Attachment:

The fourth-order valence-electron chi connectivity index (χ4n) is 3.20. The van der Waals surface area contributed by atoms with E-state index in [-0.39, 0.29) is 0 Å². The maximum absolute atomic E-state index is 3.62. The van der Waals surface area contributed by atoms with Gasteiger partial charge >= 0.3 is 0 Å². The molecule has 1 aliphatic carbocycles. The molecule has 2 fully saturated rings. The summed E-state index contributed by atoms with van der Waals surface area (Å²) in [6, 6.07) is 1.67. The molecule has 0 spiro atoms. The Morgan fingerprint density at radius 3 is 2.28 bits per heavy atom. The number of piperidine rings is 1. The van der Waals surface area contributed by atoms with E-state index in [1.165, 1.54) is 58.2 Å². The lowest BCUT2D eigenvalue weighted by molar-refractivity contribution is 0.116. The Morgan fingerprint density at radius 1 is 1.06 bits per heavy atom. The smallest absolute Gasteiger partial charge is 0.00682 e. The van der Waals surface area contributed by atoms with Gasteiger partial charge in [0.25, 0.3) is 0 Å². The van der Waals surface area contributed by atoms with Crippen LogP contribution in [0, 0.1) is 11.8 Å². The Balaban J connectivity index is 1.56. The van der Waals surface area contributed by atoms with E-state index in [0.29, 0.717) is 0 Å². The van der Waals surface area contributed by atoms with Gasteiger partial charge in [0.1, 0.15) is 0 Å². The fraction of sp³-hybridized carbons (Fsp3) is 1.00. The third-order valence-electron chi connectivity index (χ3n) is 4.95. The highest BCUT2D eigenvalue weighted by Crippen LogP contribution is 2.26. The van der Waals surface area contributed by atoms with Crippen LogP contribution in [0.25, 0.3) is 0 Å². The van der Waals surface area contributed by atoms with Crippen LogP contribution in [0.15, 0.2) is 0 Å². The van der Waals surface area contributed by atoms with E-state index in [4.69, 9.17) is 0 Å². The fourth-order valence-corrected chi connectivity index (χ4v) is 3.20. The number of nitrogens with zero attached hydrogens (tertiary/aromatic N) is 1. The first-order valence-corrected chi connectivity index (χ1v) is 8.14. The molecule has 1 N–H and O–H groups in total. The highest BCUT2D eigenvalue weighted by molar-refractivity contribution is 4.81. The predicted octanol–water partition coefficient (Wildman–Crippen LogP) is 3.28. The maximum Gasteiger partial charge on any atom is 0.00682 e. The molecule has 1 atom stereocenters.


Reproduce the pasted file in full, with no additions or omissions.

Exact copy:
The fourth-order valence-electron chi connectivity index (χ4n) is 3.20. The van der Waals surface area contributed by atoms with E-state index in [-0.39, 0.29) is 0 Å². The maximum absolute atomic E-state index is 3.62. The van der Waals surface area contributed by atoms with Gasteiger partial charge >= 0.3 is 0 Å². The molecule has 1 aliphatic carbocycles. The molecule has 2 fully saturated rings. The summed E-state index contributed by atoms with van der Waals surface area (Å²) in [6, 6.07) is 1.67. The molecule has 0 spiro atoms. The Morgan fingerprint density at radius 3 is 2.28 bits per heavy atom. The number of piperidine rings is 1. The van der Waals surface area contributed by atoms with E-state index in [1.165, 1.54) is 58.2 Å². The lowest BCUT2D eigenvalue weighted by molar-refractivity contribution is 0.116. The Morgan fingerprint density at radius 1 is 1.06 bits per heavy atom. The smallest absolute Gasteiger partial charge is 0.00682 e. The van der Waals surface area contributed by atoms with Gasteiger partial charge in [0.25, 0.3) is 0 Å². The van der Waals surface area contributed by atoms with Crippen LogP contribution in [0, 0.1) is 11.8 Å². The Balaban J connectivity index is 1.56. The van der Waals surface area contributed by atoms with E-state index in [0.29, 0.717) is 0 Å². The van der Waals surface area contributed by atoms with Gasteiger partial charge in [0.1, 0.15) is 0 Å². The fraction of sp³-hybridized carbons (Fsp3) is 1.00. The third-order valence-electron chi connectivity index (χ3n) is 4.95. The highest BCUT2D eigenvalue weighted by Crippen LogP contribution is 2.26. The van der Waals surface area contributed by atoms with Crippen LogP contribution in [0.25, 0.3) is 0 Å². The van der Waals surface area contributed by atoms with Crippen LogP contribution in [0.15, 0.2) is 0 Å². The van der Waals surface area contributed by atoms with E-state index in [4.69, 9.17) is 0 Å². The fourth-order valence-corrected chi connectivity index (χ4v) is 3.20. The number of nitrogens with zero attached hydrogens (tertiary/aromatic N) is 1. The first-order valence-corrected chi connectivity index (χ1v) is 8.14. The molecule has 1 N–H and O–H groups in total. The highest BCUT2D eigenvalue weighted by molar-refractivity contribution is 4.81. The predicted octanol–water partition coefficient (Wildman–Crippen LogP) is 3.28. The maximum Gasteiger partial charge on any atom is 0.00682 e. The molecule has 1 atom stereocenters.